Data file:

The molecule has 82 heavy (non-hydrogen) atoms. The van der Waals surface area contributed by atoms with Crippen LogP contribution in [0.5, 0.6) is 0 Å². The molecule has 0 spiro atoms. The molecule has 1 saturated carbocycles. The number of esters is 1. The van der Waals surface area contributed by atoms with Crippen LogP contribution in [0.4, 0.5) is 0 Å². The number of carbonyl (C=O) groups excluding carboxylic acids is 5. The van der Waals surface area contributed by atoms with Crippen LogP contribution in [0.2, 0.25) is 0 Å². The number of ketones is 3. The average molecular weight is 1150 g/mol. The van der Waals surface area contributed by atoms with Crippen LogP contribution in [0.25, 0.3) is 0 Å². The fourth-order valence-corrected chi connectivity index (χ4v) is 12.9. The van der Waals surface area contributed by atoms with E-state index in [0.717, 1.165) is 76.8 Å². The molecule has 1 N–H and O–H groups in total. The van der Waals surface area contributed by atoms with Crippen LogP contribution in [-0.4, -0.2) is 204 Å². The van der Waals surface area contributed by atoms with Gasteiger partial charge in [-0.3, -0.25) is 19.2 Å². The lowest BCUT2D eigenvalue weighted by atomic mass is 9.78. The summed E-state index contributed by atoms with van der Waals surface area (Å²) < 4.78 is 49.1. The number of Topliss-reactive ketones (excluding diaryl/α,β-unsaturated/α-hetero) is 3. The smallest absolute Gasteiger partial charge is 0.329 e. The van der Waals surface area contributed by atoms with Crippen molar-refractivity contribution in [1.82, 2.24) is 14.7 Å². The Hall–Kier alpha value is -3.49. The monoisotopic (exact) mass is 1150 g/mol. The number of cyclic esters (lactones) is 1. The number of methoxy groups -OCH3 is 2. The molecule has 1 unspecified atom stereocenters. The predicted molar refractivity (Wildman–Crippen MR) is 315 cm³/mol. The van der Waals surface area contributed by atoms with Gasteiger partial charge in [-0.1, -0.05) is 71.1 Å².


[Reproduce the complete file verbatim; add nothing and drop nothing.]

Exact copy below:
The molecule has 82 heavy (non-hydrogen) atoms. The van der Waals surface area contributed by atoms with Crippen LogP contribution in [0.5, 0.6) is 0 Å². The molecule has 0 spiro atoms. The molecule has 1 saturated carbocycles. The number of esters is 1. The van der Waals surface area contributed by atoms with Crippen LogP contribution in [0.4, 0.5) is 0 Å². The number of carbonyl (C=O) groups excluding carboxylic acids is 5. The van der Waals surface area contributed by atoms with Crippen LogP contribution in [0.2, 0.25) is 0 Å². The number of ketones is 3. The average molecular weight is 1150 g/mol. The van der Waals surface area contributed by atoms with Crippen LogP contribution in [0.25, 0.3) is 0 Å². The fourth-order valence-corrected chi connectivity index (χ4v) is 12.9. The van der Waals surface area contributed by atoms with E-state index in [0.717, 1.165) is 76.8 Å². The molecule has 1 N–H and O–H groups in total. The van der Waals surface area contributed by atoms with Crippen LogP contribution in [-0.4, -0.2) is 204 Å². The van der Waals surface area contributed by atoms with Gasteiger partial charge in [-0.3, -0.25) is 19.2 Å². The lowest BCUT2D eigenvalue weighted by atomic mass is 9.78. The summed E-state index contributed by atoms with van der Waals surface area (Å²) < 4.78 is 49.1. The number of Topliss-reactive ketones (excluding diaryl/α,β-unsaturated/α-hetero) is 3. The smallest absolute Gasteiger partial charge is 0.329 e. The van der Waals surface area contributed by atoms with Crippen molar-refractivity contribution in [1.82, 2.24) is 14.7 Å². The Hall–Kier alpha value is -3.49. The monoisotopic (exact) mass is 1150 g/mol. The number of cyclic esters (lactones) is 1. The number of methoxy groups -OCH3 is 2. The molecule has 1 unspecified atom stereocenters. The predicted molar refractivity (Wildman–Crippen MR) is 315 cm³/mol. The van der Waals surface area contributed by atoms with Gasteiger partial charge in [-0.1, -0.05) is 71.1 Å².